We don’t always say what we think we’re saying.
Communication is a funny thing. It’s more than just the message itself. Have you ever said (or texted, or emailed) something you thought was quite clear, yet found out later the other person misunderstood you? Maybe you didn’t speak clearly. Maybe they weren’t listening. Maybe there was a double meaning. Maybe there was a cultural bias or a back story you weren’t aware of. Miscommunication happens all the time.
As a first year Speech Pathology student, I studied the three parts required in all communication – a sender, a receiver, and a message. However, the communication cycle really becomes effective when a fourth element is added – feedback.
Without feedback, miscommunication is inevitable. When people aren’t able to respond, or ask for clarification, they’re not likely to buy into your message – or even get it in the first place. If you’re not listening to them, why should they listen to you? No, seriously, why should they? If the communication is a one-way channel, the “listener” becomes a critic, cynically evaluating whether they should pay attention to you or not. As soon as the channel becomes two-way, it is a relationship – and the “listener” becomes an equal partner, not an undervalued commodity.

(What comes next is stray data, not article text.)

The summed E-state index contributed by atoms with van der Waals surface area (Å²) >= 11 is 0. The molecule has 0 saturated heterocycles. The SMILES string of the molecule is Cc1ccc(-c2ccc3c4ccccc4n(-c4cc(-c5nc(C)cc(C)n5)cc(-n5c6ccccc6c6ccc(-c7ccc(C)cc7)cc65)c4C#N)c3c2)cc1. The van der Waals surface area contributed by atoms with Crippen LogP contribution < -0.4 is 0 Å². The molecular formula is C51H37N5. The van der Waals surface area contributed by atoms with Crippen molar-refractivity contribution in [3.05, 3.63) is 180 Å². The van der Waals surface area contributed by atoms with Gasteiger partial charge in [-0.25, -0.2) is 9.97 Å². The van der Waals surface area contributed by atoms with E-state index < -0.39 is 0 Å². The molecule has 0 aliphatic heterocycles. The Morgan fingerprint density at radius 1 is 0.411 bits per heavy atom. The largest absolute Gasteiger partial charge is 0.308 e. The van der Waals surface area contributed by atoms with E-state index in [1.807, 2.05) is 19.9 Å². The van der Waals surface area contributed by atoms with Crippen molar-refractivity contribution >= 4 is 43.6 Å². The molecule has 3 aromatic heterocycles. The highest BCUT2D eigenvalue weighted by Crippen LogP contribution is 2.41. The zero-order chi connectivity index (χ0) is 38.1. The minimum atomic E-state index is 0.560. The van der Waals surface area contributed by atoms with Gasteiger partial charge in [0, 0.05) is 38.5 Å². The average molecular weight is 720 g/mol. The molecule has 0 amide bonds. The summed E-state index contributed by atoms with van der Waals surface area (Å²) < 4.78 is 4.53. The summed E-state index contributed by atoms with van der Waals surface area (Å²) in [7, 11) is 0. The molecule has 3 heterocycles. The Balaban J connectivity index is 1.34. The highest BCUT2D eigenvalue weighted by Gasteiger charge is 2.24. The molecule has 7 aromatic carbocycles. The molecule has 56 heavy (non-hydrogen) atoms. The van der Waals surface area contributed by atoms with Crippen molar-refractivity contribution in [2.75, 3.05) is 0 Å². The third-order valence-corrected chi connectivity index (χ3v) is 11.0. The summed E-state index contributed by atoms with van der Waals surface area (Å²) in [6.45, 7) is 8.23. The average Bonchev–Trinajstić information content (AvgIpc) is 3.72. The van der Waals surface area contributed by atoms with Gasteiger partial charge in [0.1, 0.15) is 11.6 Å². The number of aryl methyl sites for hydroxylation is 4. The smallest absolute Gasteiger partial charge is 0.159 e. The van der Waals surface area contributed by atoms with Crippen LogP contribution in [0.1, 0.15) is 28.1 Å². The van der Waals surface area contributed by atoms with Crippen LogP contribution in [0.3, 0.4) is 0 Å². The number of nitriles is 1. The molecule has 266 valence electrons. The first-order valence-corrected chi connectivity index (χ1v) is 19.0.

In the past, we were prepared to tolerate the constraints of the system. At University, I had to put up with sub-standard lecturers, employed for their research skills, not their teaching talents. Today, I can study whatever I want, at my own pace, in my own time, in my preferred medium, for my own purposes – thanks to the networked intelligence of the world, available at my fingertips. In the marketplace, I used to buy products based on advertising and clever marketing. Today, I go straight to product review sites to hear from real people how well the product works in real conditions, before making any significant purchase. In church, I used to take what inspiration I could from the worship time and the sermon, making the most of whatever message the paid professionals had prepared for the masses that week. Today, I prefer to meet with God’s people face-to-face, to share our stories and our lives, and explore God’s story directly together, teaching one another and ministering to each other.
Without feedback, churches aren’t saying what they think they’re saying. An expert on the stage providing a one-way monologue isn’t communicating to people that they matter, that their opinion is valued, that they have something to contribute. Dialogue is more powerful than monologue. It’s time to open up the channel of communication and give God’s people a voice.